Dining Out Greek

Eating out in Greece! So, there you are, in a beautiful restaurant with an ocean view and a few temple ruins nearby thrown in for good measure. You fling open the menu, and surprise! It’s in four languages, including English, but what does it mean? “Barbs of Meat” – okay, probably skewers of, well, meat. “Sauteed Sea Creature” – maybe a little alarming, but still definitely seafood. But “moussaka”? Relax. It’s not moosemeat. And “pastitsio” is made out of pasta, not paste. And while “galactobouriko” may sound like something from outside our local galaxy, this custard dessert merely tastes heavenly.

Cover Charge for A Cover-up

While most people are familiar with the term “cover charge”, it’s usually applied to trendy nightclubs. Right? Wrong. In Greece, the “Cover Charge” is exactly that – you pay for the table to be covered, i.e. prepared for your use. As soon as the waiter sweeps up to the table with paper placemats or a tablecloth (or even if they arrive less dramatically, or are already placed on the table) you owe the cover charge, which includes that nice basket of bread. Technically, this practice is now illegal, but as far as I can tell, it is proceeding along unabated in most places catering to tourists.

And is this charge exorbitant? I recall one companion of mine who practically had to be revived at the thought of paying what was then 100 drachmas for the privilege of a placemat and bread sticks


– but hold on, everyone -that was only about fifty cents, depending on the exchange rate. Most places the charge runs about a Euro. Don’t bother trying to dispute it. It’s just the way things are in Greek restaurants.

Tipping in Greece

Now, on to tipping. Greek restaurants include a service charge, and this is in fact just that, a charge for the service. Additional tipping is not “necessary” -but change from the bill is usually left on the table. By the by, it’s not customary for Greeks to tip taxi drivers, but tourists are sneered at if they don’t and your luggage may bounce a bit as it’s thrown at the curb.

Safe Bets on Food in Greece

Soup – Avgolemono. This is a pleasant chicken soup with lemon and rice.

Mezes or Mezedes – Assorted appetizers, such as a selection of olives, and some taramosalata (caviar spread, generally pretty mild flavored), tzaziki (a cool, creamy cucumber and garlic dip), and/or hummous (flavorful mashed garbanzo bean dip). You may also find cold dolmadakia, stuffed grape leaves filled with rice and tomato, which as meat-filled dolmades do double duty as an entree. Tyropita and spanakopita are cheese and spinach pies.

Souvlaki – Skewers of chicken, lamb, beef, or, most commonly, pork, grilled and often served with tzatziki sauce. Simple fare, generally delicious, occasionally tough. Better places have it roasting on a huge skewer, and that’s usually a tender delight.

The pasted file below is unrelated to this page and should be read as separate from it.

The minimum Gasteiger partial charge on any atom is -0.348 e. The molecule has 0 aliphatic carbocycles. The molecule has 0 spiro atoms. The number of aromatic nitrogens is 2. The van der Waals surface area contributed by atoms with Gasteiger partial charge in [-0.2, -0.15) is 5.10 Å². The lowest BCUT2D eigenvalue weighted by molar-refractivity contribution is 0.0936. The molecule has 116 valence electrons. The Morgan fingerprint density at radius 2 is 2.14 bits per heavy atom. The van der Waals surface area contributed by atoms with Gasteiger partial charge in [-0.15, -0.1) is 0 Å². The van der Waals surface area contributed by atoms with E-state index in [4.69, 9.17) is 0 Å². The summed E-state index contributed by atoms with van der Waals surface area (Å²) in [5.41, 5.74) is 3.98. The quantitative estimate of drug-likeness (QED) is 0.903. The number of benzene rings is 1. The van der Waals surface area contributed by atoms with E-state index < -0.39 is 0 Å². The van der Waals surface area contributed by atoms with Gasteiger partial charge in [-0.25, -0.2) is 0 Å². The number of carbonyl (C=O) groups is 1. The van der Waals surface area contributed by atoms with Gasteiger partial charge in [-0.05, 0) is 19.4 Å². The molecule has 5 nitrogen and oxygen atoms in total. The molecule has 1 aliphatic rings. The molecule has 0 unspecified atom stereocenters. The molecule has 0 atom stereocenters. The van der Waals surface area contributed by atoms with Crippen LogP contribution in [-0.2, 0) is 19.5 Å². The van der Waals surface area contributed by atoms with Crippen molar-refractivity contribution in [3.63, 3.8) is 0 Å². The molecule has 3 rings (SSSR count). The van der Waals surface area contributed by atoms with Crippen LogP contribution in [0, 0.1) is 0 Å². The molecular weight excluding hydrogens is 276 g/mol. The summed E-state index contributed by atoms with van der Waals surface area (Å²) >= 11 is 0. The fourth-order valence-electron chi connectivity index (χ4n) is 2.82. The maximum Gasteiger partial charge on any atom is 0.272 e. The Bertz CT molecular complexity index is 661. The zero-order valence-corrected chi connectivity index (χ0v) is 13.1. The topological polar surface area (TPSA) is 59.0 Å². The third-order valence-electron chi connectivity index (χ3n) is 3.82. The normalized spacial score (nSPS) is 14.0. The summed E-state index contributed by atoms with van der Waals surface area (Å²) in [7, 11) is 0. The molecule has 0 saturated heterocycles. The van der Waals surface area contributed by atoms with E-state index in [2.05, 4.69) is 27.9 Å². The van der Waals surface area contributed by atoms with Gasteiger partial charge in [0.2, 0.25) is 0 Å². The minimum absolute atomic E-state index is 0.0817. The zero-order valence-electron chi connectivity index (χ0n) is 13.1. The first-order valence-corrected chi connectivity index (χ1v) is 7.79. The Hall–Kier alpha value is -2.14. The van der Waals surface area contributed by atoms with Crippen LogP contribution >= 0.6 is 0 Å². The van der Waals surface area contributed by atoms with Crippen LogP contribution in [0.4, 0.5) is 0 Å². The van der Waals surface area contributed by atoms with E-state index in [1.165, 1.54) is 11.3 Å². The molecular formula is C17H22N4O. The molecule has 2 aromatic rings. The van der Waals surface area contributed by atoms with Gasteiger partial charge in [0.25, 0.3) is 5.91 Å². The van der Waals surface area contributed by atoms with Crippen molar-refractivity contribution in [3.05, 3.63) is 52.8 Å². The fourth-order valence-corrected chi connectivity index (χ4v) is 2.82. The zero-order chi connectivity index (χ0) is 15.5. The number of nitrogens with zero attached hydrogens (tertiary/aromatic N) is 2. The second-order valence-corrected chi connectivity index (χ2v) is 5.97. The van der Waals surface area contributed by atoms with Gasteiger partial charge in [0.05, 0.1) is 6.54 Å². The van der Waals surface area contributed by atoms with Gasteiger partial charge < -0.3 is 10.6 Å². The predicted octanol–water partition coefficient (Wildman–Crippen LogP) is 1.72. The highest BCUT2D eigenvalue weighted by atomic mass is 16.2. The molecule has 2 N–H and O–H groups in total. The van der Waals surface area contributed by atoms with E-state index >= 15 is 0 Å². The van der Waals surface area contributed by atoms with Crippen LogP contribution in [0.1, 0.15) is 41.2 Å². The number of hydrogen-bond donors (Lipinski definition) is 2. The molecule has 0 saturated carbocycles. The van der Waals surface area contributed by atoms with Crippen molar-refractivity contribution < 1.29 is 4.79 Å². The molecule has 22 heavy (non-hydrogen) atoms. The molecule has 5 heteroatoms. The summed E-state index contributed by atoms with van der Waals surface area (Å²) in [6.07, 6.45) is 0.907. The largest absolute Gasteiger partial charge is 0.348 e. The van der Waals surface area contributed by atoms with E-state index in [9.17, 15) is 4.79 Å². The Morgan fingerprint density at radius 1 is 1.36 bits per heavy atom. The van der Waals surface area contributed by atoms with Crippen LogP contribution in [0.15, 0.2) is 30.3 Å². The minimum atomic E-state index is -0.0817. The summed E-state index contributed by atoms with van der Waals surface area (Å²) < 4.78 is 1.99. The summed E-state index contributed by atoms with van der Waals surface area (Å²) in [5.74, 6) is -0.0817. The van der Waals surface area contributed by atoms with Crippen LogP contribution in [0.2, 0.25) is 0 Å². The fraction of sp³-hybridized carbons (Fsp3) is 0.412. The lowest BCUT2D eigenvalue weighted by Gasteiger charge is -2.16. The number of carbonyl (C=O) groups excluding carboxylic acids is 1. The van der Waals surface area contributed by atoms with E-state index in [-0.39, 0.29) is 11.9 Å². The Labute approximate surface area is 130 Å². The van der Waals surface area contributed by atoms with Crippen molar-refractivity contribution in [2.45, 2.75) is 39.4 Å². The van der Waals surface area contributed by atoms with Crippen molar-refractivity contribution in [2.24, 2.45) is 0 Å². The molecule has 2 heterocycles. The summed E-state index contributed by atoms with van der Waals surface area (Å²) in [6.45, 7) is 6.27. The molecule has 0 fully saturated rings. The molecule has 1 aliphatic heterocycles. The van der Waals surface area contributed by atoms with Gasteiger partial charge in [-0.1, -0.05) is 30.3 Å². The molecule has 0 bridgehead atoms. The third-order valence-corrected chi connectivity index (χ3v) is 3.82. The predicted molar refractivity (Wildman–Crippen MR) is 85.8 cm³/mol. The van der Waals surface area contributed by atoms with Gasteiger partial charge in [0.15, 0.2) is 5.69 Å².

Moussaka– A layered primarily vegetable casserole, often made with eggplant, sometimes with the addition or substitution of squash or potatoes or other vegetables. Topped with Bechamel sauce, a rich fluffy cheese flavored custardy sauce usually forming a high-calorie layer about an inch thick. But it is delicious.

Pastitsio – Similar to the above, only made with macaroni and ground beef, vaguely similar to lasagna, but without the tomatoes. Usually a safe bet for kids.

Briam or Imam – Generally a baked, all-vegetable dish.

Stuffed Tomatoes or Stuffed Bell Peppers – Nearly universal dish, especially savory in Greece, great for the timid eater. It will taste pretty much like home no matter where you come from. The plain little cafes directly across from the gate to Knossos on the islanf od Crete offer excellent examples of this simple standby.

Tacos, Dakos, Dacos – Nothing to do with a Mexican taco! This Cretan specialty is a baked barley rusk bread topped with fresh tomatoes and feta, a simple delight though the rusk is too crunchy for some.

Coffee – If you want something like American coffee, ask for a filtered coffee or Nescafe. Nescafe is greatly respected in Greece, as it was the first widely-available coffee after the Second World War, and restaurants may even ceremoniously bring out an empty cup, a small silver pot of water, and the precious single packet of Nescafe in response to a request for a cup of coffee after dinner. Now, genuine Greek coffee is delicious and can be ordered in a variety of ways – give it a try!

Baklava – Honey- or sugar-syrup drenched pastry with nuts. Delicious if a bit sticky and chewy. Not good for those with sensitive teeth! Given the choice, I’ll take the galactobouiko, a filo-wrapped custard also drenched in syrup, but the custard cuts the sweetness.

If you are a vegetarian travelling in Greece, you may be surprised at the relative scarcity of purely vegetarian restaurant meals in Greece except at specifically vegetarian restaurants. But in Greece, people go to restaurants largely to dine on cooked meats that they may not get every day. Worse, vegetables are often cooked in chicken broth, and it is very difficult to get trustworthy information on this point from the restaurant staff. Salads are a safe bet, but cooked vegetable dishes may be cooked in chicken broth and contain meat or animal products.

Many restaurants still allow or even encourage diners to wander into the kitchen to see what’s cooking. Bring your camera for a great “action shot” you’ll treasure

Enjoy your exploration of Greek cuisine!